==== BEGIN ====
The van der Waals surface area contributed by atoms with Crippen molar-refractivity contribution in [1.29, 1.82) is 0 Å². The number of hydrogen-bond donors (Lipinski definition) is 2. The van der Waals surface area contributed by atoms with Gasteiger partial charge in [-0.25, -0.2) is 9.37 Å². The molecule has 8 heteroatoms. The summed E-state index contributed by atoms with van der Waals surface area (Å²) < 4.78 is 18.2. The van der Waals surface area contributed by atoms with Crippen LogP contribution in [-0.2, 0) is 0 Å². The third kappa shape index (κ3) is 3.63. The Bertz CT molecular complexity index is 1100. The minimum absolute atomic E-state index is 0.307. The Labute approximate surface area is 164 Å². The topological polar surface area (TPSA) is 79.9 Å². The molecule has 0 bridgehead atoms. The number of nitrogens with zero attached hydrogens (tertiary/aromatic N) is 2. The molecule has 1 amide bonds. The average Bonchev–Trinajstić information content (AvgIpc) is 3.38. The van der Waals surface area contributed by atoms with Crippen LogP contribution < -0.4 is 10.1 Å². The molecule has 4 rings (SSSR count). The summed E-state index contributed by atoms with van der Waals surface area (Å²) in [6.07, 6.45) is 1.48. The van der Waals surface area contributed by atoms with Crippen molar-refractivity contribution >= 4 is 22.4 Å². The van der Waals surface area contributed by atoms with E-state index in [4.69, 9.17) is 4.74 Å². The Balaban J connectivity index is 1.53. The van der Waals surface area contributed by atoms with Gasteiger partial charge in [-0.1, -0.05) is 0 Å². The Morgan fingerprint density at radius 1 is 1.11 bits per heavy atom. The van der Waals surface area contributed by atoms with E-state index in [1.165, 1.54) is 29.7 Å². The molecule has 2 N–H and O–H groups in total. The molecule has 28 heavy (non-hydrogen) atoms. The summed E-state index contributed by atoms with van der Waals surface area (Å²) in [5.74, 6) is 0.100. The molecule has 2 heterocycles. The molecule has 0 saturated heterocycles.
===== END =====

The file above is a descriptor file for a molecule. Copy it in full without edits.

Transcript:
The van der Waals surface area contributed by atoms with Crippen molar-refractivity contribution in [1.29, 1.82) is 0 Å². The number of hydrogen-bond donors (Lipinski definition) is 2. The van der Waals surface area contributed by atoms with Gasteiger partial charge in [-0.25, -0.2) is 9.37 Å². The molecule has 8 heteroatoms. The summed E-state index contributed by atoms with van der Waals surface area (Å²) < 4.78 is 18.2. The van der Waals surface area contributed by atoms with Crippen LogP contribution in [-0.2, 0) is 0 Å². The third kappa shape index (κ3) is 3.63. The Bertz CT molecular complexity index is 1100. The minimum absolute atomic E-state index is 0.307. The Labute approximate surface area is 164 Å². The topological polar surface area (TPSA) is 79.9 Å². The molecule has 0 bridgehead atoms. The number of nitrogens with zero attached hydrogens (tertiary/aromatic N) is 2. The molecule has 1 amide bonds. The average Bonchev–Trinajstić information content (AvgIpc) is 3.38. The van der Waals surface area contributed by atoms with Crippen LogP contribution < -0.4 is 10.1 Å². The molecule has 4 rings (SSSR count). The summed E-state index contributed by atoms with van der Waals surface area (Å²) in [6.07, 6.45) is 1.48. The van der Waals surface area contributed by atoms with Crippen molar-refractivity contribution >= 4 is 22.4 Å². The van der Waals surface area contributed by atoms with E-state index in [4.69, 9.17) is 4.74 Å². The Balaban J connectivity index is 1.53. The van der Waals surface area contributed by atoms with Gasteiger partial charge in [-0.1, -0.05) is 0 Å². The Morgan fingerprint density at radius 1 is 1.11 bits per heavy atom. The van der Waals surface area contributed by atoms with E-state index in [1.165, 1.54) is 29.7 Å². The molecule has 2 N–H and O–H groups in total. The molecule has 28 heavy (non-hydrogen) atoms. The summed E-state index contributed by atoms with van der Waals surface area (Å²) in [5.74, 6) is 0.100. The molecule has 2 heterocycles. The molecule has 0 saturated heterocycles.